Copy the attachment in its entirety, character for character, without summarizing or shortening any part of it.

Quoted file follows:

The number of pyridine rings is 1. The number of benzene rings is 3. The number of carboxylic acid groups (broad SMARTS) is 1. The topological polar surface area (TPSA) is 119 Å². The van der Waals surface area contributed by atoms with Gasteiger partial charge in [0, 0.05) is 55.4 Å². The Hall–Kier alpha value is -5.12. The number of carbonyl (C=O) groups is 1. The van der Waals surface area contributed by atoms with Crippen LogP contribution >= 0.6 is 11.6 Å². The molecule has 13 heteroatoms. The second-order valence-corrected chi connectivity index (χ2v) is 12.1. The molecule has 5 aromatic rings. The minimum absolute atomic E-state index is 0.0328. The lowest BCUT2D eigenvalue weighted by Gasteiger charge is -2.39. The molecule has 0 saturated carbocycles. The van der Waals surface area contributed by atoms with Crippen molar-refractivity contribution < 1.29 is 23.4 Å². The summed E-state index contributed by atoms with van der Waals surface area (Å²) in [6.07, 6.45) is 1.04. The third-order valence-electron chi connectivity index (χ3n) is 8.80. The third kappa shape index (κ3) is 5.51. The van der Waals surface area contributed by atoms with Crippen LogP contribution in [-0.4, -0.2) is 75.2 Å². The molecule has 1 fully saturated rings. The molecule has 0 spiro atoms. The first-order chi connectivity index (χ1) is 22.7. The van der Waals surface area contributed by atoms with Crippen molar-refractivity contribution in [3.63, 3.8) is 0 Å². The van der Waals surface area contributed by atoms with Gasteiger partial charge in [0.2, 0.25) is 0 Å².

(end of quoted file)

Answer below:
The number of pyridine rings is 1. The number of benzene rings is 3. The number of carboxylic acid groups (broad SMARTS) is 1. The topological polar surface area (TPSA) is 119 Å². The van der Waals surface area contributed by atoms with Gasteiger partial charge in [0, 0.05) is 55.4 Å². The Hall–Kier alpha value is -5.12. The number of carbonyl (C=O) groups is 1. The van der Waals surface area contributed by atoms with Crippen LogP contribution >= 0.6 is 11.6 Å². The molecule has 13 heteroatoms. The second-order valence-corrected chi connectivity index (χ2v) is 12.1. The molecule has 5 aromatic rings. The minimum absolute atomic E-state index is 0.0328. The lowest BCUT2D eigenvalue weighted by Gasteiger charge is -2.39. The molecule has 0 saturated carbocycles. The van der Waals surface area contributed by atoms with Crippen molar-refractivity contribution < 1.29 is 23.4 Å². The summed E-state index contributed by atoms with van der Waals surface area (Å²) in [6.07, 6.45) is 1.04. The third-order valence-electron chi connectivity index (χ3n) is 8.80. The third kappa shape index (κ3) is 5.51. The van der Waals surface area contributed by atoms with Crippen LogP contribution in [-0.4, -0.2) is 75.2 Å². The molecule has 1 fully saturated rings. The molecule has 0 spiro atoms. The first-order chi connectivity index (χ1) is 22.7. The van der Waals surface area contributed by atoms with Crippen molar-refractivity contribution in [3.63, 3.8) is 0 Å². The van der Waals surface area contributed by atoms with Gasteiger partial charge in [0.2, 0.25) is 0 Å².